|Theories of Childhood, 10 ECTS Credits|
|AIM OF THE COURSE|
|Having completed the course, the students should be able to
- use knowledge about the ways in which childhood has evolved as a concept, as well as the major approaches to understanding and theorizing childhood that have accompanied this development,
- display understanding of what the different perspectives and ideas surrounding children and childhood have meant for the shape and form of childhood in today’s societies,
- use their understanding of how these approaches – their foundations, implications and their potential outcomes – provide students with necessary analytical tools for the study of childhood.
|The concept of childhood will be analysed from several angles; influential ideas of what a child is, the nature of childhood, the use and place of childhood in society will be considered. Closely connected concepts to childhood, such as age, lifespan and generation, will also be examined in the course. The emphasis will be on the major approaches to the study of childhood that have emerged during the 20th century and how these have helped to shape dominant views on children and childhood. Important schools of thought such as developmental psychology, socialisation theories as well as social actor and constructionist theories will be examined. The influence of the “linguistic turn” and newer post-structuralist perspectives on childhood will also be examined and the nuances and differences between these newer perspectives will be highlighted and evaluated.|
| The instruction methods will include lectures for overviews of the readings combined with teacher-led seminars and discussions on the Internet as well as individual comments on written assignments. Guiding students in searching and finding relevant literature is also part of the instruction methods of this course. The Internet based format of the course requires a high degree of self-activity from students. Students will be expected to take an active part in their learning experience and to be able to work independently as well as in pairs or groups with other students.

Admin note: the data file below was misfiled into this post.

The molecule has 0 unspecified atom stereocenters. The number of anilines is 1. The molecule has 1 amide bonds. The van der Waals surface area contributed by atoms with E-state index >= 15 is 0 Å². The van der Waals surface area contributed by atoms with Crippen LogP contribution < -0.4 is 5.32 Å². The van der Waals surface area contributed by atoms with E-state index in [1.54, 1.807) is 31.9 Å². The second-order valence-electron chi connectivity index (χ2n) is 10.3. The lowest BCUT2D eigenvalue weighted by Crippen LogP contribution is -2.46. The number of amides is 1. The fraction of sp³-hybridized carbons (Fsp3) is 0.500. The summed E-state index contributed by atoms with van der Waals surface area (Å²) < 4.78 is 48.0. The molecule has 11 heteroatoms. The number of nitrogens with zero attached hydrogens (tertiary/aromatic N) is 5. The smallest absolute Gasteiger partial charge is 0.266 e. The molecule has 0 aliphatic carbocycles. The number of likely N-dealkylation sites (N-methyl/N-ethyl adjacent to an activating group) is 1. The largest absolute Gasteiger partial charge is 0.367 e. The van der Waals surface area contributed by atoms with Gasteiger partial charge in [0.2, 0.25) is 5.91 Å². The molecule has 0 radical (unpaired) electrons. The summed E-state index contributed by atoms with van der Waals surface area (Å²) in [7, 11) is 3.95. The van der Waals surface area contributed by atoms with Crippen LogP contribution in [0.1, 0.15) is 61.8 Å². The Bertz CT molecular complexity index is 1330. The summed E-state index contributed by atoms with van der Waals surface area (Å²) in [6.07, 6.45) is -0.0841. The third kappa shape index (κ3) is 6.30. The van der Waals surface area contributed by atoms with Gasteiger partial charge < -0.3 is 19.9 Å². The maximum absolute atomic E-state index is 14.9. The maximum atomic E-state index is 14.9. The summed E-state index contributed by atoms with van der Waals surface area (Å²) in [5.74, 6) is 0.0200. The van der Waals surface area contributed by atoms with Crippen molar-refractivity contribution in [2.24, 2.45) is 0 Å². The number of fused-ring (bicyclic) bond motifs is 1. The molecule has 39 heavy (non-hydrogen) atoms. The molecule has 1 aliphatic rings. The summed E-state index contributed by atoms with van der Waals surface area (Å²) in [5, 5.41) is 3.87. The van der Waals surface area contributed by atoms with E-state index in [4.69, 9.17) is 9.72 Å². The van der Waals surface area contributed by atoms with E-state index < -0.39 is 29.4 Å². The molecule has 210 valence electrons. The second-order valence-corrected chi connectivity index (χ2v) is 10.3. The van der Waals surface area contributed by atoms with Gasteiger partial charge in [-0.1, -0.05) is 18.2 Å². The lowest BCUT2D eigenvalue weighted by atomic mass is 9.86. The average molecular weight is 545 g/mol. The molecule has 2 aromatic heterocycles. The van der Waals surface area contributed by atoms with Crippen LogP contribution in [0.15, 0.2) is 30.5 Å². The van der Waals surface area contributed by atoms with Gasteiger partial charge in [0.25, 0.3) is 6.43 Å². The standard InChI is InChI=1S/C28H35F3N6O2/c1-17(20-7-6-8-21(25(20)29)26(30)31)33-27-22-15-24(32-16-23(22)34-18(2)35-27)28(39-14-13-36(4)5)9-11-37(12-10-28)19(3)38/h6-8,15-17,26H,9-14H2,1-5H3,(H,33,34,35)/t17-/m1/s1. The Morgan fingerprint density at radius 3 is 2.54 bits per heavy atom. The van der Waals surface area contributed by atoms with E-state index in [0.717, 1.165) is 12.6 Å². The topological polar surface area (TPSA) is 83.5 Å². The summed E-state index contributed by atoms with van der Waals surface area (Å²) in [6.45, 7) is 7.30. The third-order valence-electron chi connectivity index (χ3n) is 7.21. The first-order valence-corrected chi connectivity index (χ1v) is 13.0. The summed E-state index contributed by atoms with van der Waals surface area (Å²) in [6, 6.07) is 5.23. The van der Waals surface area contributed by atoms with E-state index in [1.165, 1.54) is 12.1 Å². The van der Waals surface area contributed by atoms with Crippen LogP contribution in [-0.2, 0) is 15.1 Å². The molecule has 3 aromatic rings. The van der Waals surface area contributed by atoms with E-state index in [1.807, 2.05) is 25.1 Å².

Language of instruction: English.
|Each course module is concluded with a compulsory assignment. Each of these assignments must be completed and approved before students can receive their credits for the course. The assignment forms of this course include written essays, reviews of literature, oppositions of the work of other students and considerations of particular course related questions in a discussion forum. As a final examination, students will be required to write a longer essay on the course topic.
Students failing an exam covering either the entire course or part of the course two times are entitled to have a new examiner appointed for the reexamination.
Students who have passed an examination may not retake it in order to improve their grades.
A bachelor’s degree (kandidatexamen) of at least 180 ECTS credits, including a 15 ECTS credit degree paper or equivalent, and
1. In-depth studies of at least one year in a field relevant to the programme, including a degree thesis or final paper (equivalent). Relevant fields for in-depth studies are anthropology, education, history, communication studies, language studies, psychology, sociology and political science.
2. Documented knowledge of English equivalent to "Engelska B"; i.e. English as native language or an internationally recognized test, e.g. TOEFL (minimum scores: Paperbased 550 + TWE-score 4.0, computorbased 213 and internetbased 79), IELTS, academic (minimum score: Overall band 6.0 and no band under 5.0), or equivalent.
|The course is graded according to the ECTS grading scale A-F|
|Course certificate is issued by the Faculty Board on request. The Department provides a special form which should be submitted to the Student Affairs Division.|
|The course literature is decided upon by the department in question.|
|Planning and implementation of a course must take its starting point in the wording of the syllabus. The course evaluation included in each course must therefore take up the question how well the course agrees with the syllabus.
The course is carried out in such a way that both men´s and women´s experience and knowledge is made visible and developed.